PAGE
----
It's one thing to quarantine close family members of Thomas Duncan, who died from Ebola at a hospital in Dallas Oct. 8, to monitor for signs of the disease. It's another thing for residents of Louisville, Kentucky, a city 800 miles from where Duncan was treated, to confine themselves to their homes over concerns of being exposed to the virus. But such is the state of panic in the U.S. that some people are choosing to sequester themselves to avoid Ebola, which has ravaged the West African countries of Guinea, Liberia and Sierra Leone.
“We’re not really going anywhere if we can help it,” Carolyn Smith, who lives in Louisville, told the New York Times. Smith said she was reluctant to leave her home after she heard one of the nurses from Texas Health Presbyterian Hospital Dallas, where Duncan was treated, had flown to Cleveland, which is more than 300 miles from Smith’s home.
Other Americans have chosen to pull their kids from school out of what they say is excessive caution. Hundreds of parents at a middle school in Mississippi held their students back because the principal had recently traveled to Zambia, an African country 3,000 miles from the epicenter of the Ebola outbreak in Liberia, Agence France-Presse reported.
It's not just travel to Africa that makes some parents uneasy. A teacher in Oregon was placed on a 21-day paid leave of absence after parents raised fears she might have been exposed to Ebola during a recent trip to Dallas where she attended an educational conference.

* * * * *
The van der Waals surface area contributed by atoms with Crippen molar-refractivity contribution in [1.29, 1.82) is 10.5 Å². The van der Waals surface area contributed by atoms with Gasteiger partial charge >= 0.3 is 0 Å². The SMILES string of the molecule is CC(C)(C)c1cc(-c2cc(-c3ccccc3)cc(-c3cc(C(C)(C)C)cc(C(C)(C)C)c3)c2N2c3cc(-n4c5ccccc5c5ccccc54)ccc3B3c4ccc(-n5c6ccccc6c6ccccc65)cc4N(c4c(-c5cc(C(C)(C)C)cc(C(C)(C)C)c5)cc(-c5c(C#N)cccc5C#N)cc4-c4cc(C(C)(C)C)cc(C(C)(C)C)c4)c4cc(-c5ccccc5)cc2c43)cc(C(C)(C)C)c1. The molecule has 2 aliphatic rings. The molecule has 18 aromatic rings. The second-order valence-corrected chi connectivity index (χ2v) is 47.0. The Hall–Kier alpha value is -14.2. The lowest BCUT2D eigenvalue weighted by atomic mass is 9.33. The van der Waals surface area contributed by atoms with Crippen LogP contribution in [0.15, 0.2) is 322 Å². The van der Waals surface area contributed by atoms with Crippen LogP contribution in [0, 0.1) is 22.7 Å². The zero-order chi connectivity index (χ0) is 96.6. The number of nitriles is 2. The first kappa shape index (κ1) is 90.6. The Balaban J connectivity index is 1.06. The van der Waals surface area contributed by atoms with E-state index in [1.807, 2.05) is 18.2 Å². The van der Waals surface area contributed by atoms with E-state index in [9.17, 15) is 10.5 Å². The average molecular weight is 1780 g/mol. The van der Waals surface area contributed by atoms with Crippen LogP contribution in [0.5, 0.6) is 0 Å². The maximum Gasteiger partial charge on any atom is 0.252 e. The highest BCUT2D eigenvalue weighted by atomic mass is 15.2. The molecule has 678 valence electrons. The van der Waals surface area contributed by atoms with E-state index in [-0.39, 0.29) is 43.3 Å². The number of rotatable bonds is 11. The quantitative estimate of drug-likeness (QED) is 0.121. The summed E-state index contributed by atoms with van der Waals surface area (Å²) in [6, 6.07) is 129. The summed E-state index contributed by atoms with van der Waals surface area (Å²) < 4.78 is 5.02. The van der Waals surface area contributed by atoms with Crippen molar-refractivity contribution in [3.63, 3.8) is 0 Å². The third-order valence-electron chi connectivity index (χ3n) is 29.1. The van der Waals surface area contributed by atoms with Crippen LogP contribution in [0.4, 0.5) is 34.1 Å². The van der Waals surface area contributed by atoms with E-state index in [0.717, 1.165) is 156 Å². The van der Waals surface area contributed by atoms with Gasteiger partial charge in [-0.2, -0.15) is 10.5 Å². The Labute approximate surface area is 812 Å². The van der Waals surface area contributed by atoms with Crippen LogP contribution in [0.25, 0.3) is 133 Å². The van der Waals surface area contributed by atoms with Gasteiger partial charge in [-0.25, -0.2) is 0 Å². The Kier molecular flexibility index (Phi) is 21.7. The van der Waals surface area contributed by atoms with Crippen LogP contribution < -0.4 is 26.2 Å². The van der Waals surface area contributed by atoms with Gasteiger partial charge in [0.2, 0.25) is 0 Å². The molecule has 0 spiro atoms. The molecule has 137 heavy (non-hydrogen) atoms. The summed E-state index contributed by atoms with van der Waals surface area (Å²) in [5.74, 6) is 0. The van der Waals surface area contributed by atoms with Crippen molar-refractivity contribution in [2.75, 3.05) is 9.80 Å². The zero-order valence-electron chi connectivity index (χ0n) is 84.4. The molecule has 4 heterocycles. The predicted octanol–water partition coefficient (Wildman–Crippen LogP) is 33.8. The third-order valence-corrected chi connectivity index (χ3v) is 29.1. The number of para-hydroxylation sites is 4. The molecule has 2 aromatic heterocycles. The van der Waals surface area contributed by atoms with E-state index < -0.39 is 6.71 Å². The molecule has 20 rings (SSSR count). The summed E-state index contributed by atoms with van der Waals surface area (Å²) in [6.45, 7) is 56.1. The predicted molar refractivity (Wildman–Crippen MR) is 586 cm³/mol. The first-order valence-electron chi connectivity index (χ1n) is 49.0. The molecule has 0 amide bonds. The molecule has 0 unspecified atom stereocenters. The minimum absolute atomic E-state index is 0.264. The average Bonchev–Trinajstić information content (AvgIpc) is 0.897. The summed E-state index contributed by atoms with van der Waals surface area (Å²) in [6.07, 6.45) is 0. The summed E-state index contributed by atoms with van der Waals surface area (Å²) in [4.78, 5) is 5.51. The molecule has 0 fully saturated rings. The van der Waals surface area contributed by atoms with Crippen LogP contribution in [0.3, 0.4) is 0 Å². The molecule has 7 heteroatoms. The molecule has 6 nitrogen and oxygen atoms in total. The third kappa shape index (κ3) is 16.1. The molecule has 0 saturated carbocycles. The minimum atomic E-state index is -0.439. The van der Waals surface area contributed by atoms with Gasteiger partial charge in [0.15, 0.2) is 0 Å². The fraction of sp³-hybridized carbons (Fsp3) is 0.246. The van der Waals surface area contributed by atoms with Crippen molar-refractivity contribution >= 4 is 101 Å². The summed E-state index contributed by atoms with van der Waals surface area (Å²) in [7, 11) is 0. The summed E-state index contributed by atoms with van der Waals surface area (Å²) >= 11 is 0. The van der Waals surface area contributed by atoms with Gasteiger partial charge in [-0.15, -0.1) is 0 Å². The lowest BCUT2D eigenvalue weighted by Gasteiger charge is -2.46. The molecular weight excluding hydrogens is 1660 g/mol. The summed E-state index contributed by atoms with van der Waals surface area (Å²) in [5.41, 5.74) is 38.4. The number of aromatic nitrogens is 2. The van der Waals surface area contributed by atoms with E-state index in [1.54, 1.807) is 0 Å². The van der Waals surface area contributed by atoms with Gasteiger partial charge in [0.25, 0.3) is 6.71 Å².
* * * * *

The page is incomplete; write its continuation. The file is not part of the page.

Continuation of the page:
"I'm really tired of people telling everyone, on the news, starting at the national level, 'zero risk, low risk,'" Matt Dexter, the parent of a student at Strong Elementary School in Portland, Oregon, told the Portland Press Herald. "The bottom line is that there is risk."
U.S. President Barack Obama urged Americans Saturday not to bend to “hysteria or fear” over Ebola, a cycle perpetuated in part by a constant stream of fresh Ebola news, experts have said. Social media and 24-hour access to information have helped to inflate the Ebola crisis in the U.S., psychologists say, even though the virus has killed just one person in the country -- Duncan -- and infected only two out of the scores of people who were in contact with him. Some have likened today’s Ebola panic to the fear following the anthrax attacks of 2001 and the New York City West Nile virus outbreak in 1999.
Health experts say fear of the disease outpaces actual risk. “Obviously there’s fear,” Anthony Fauci, director of the National Institute of Allergy and Infectious Diseases, said in an interview Sunday on ABC. “We always get caught when we say zero. Nothing is zero.” Fauci added the risk is “extraordinarily low, much less than the risk of many other things.”